“At last, this year, residents will ,” said Cllr Johnston, leader of the Democratic Independent and Green councillor group. “The Council is facing very difficult choices over the next several years. It’s essential everyone has an opportunity to express views on  the future budget direction for Aberdeenshire Councilthe Council, before decisions are taken.”
Green councillor Martin Ford said: “Budget projections indicate that significant savings will be required over the next four years, on a scale that means services are bound to be affected. So it is particularly important this year for councillors to hear residents’ views before deciding future budget strategy.

“How much income the Council gets, made up from Government grant, plus business rates and from the Council Tax – determines what the Council can spend on providing services. The SNP national policy of keeping the Council Tax frozen, rather than decided locally, means, in effect, that the Scottish Government is now deciding the Council’s total net expenditure for it. What local control there was, through the Council setting the Council Tax each year, has been blocked. And in real terms, taking inflation into account, Aberdeenshire Council’s budget is being cut.”

Cllr Paul Johnston said: “Other councillor groups on Aberdeenshire Council show no signs of carrying out their own budget consultations. However, we will make the results of our consultation available to all groups on the Council.”
Aberdeenshire Council will set its budget for the next financial year, and provisionally for future years, on 12 February. The budget consultation will close on 30 January, to allow time for responses to be analysed.
The Democratic Independent and Green councillors will make summary results available to the Council’s services and all councillors.
The budget consultation can be completed online at: www.budget.democraticaberdeenshire.org.uk
Contact: Martin Ford, 01224 790052; Paul Johnston, 01651 851198


BUDGET CONSULTATION LAUNCHED BY DEMOCRATIC INDEPENDENT AND GREEN COUNCILLORS

councillor_13405functionspage.aspxCouncillors Paul Johnston and Martin Ford are fed up with complaining, year after year, about the lack of public consultation on Aberdeenshire Council’s budget by the Council’s leadership. The two councillors were determined that this year would be different, so they have initiated consultation themselves.
“At last, this year, residents will be able to express a view on the future budget direction for Aberdeenshire Council,” said Cllr Johnston, leader of the Democratic Independent and Green councillor group. “The Council is facing very difficult choices over the next several years. It’s essential everyone has an opportunity to express views on what the Council should do, before decisions are taken.”
Green councillor Martin Ford said: “Budget projections indicate that significant savings will be required over the next four years, on a scale that means services are bound to be affected. So it is particularly important this year for councillors to hear residents’ views before deciding future budget strategy.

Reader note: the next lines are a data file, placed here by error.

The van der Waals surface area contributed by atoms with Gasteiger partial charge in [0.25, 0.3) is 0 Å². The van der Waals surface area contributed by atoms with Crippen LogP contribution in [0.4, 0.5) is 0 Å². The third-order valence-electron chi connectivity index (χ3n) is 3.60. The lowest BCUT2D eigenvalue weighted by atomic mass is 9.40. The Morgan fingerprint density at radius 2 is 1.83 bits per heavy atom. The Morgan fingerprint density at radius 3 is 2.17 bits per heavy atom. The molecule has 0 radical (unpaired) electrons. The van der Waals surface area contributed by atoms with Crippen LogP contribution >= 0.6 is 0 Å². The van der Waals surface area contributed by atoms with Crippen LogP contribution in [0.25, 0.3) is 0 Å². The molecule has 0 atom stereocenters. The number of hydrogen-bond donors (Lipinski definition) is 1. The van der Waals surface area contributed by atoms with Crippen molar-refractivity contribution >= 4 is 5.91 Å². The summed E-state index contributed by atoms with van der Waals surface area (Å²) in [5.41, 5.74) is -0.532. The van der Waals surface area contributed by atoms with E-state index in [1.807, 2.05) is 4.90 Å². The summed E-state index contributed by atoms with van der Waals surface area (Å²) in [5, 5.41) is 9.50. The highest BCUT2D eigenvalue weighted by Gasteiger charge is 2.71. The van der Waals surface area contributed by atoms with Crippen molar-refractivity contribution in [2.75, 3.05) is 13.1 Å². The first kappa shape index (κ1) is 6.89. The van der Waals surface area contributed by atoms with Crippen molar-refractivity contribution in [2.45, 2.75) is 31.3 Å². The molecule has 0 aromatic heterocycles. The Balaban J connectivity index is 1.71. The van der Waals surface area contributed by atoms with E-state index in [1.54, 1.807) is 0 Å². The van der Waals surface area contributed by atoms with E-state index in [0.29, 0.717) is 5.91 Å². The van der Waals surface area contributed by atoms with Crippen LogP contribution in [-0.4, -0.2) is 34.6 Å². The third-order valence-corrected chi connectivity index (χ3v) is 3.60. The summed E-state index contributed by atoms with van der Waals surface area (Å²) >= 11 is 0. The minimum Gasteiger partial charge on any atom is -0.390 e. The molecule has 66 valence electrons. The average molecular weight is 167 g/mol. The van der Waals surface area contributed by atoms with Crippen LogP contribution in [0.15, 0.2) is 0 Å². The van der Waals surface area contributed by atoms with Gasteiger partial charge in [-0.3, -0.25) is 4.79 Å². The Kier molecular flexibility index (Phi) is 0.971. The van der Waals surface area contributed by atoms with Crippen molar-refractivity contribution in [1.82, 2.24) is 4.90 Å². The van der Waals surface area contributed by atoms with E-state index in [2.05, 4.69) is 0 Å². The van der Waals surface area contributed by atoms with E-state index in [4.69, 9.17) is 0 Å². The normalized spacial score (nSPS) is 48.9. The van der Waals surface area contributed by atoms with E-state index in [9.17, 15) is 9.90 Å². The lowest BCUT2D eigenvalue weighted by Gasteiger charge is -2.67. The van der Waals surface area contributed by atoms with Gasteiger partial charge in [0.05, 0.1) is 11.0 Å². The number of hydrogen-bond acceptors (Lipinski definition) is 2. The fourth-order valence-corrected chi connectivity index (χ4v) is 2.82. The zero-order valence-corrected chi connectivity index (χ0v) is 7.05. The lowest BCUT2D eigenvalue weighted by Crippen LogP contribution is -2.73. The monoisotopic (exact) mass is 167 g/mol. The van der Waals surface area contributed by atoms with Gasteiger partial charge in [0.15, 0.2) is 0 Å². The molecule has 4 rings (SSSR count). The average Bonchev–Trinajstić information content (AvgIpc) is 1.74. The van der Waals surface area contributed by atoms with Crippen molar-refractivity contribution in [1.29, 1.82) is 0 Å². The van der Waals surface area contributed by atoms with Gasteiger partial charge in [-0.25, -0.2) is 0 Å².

“How much income the Council gets, made up from Government grant, plus business rates and from the Council Tax – determines what the Council can spend on providing services. The SNP national policy of keeping the Council Tax frozen, rather than decided locally, means, in effect, that the Scottish Government is now deciding the Council’s total net expenditure for it. What local control there was, through the Council setting the Council Tax each year, has been blocked. And in real terms, taking inflation into account, Aberdeenshire Council’s budget is being cut.”

Cllr Paul Johnston said: “Other councillor groups on Aberdeenshire Council show no signs of carrying out their own budget consultations. However, we will make the results of our consultation available to all groups on the Council.”
The Aberdeenshire Council budget consultation launched by the Democratic Independent and Green councillors covers a wide range of possible budget choices available to the Council. The inclusion of a question should not be taken as expressing a view, just that residents’ views are sought on the issue.
Aberdeenshire Council will set its budget for the next financial year, and provisionally for future years, on 12 February. The budget consultation will close on 23 January, to allow time for responses to be analysed.
The Democratic Independent and Green councillors will make summary results available to the Council’s services and all councillors.
Cllr Paul Johnston said: “I would encourage as many Aberdeenshire residents as possible to respond to our budget consultation. The Council is going to have to make difficult and important decisions, and we need to know what people think about the choices we face.”
The budget consultation can be completed online at: www.budget.democraticaberdeenshire.org.uk
Contact: Martin Ford, 01224 790052; Paul Johnston, 01651 851198


%d bloggers like this: